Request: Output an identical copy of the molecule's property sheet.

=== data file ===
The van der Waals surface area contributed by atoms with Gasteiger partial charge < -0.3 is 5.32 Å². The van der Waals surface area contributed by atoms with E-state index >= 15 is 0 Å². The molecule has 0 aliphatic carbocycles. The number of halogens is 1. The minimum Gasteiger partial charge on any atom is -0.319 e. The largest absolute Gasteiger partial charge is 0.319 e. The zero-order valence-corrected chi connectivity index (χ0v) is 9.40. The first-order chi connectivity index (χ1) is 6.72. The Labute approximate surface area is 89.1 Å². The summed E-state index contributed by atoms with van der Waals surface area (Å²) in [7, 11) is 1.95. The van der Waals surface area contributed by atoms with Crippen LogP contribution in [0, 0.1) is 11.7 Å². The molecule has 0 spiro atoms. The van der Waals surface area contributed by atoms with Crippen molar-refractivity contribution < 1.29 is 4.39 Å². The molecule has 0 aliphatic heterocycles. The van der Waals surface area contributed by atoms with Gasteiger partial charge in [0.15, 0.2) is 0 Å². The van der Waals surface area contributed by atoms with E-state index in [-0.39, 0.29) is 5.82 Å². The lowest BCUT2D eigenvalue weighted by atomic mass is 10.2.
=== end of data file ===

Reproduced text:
The van der Waals surface area contributed by atoms with Gasteiger partial charge < -0.3 is 5.32 Å². The van der Waals surface area contributed by atoms with E-state index >= 15 is 0 Å². The molecule has 0 aliphatic carbocycles. The number of halogens is 1. The minimum Gasteiger partial charge on any atom is -0.319 e. The largest absolute Gasteiger partial charge is 0.319 e. The zero-order valence-corrected chi connectivity index (χ0v) is 9.40. The first-order chi connectivity index (χ1) is 6.72. The Labute approximate surface area is 89.1 Å². The summed E-state index contributed by atoms with van der Waals surface area (Å²) in [7, 11) is 1.95. The van der Waals surface area contributed by atoms with Crippen LogP contribution in [0, 0.1) is 11.7 Å². The molecule has 0 spiro atoms. The van der Waals surface area contributed by atoms with Crippen molar-refractivity contribution < 1.29 is 4.39 Å². The molecule has 0 aliphatic heterocycles. The van der Waals surface area contributed by atoms with Gasteiger partial charge in [0.15, 0.2) is 0 Å². The van der Waals surface area contributed by atoms with E-state index in [-0.39, 0.29) is 5.82 Å². The lowest BCUT2D eigenvalue weighted by atomic mass is 10.2.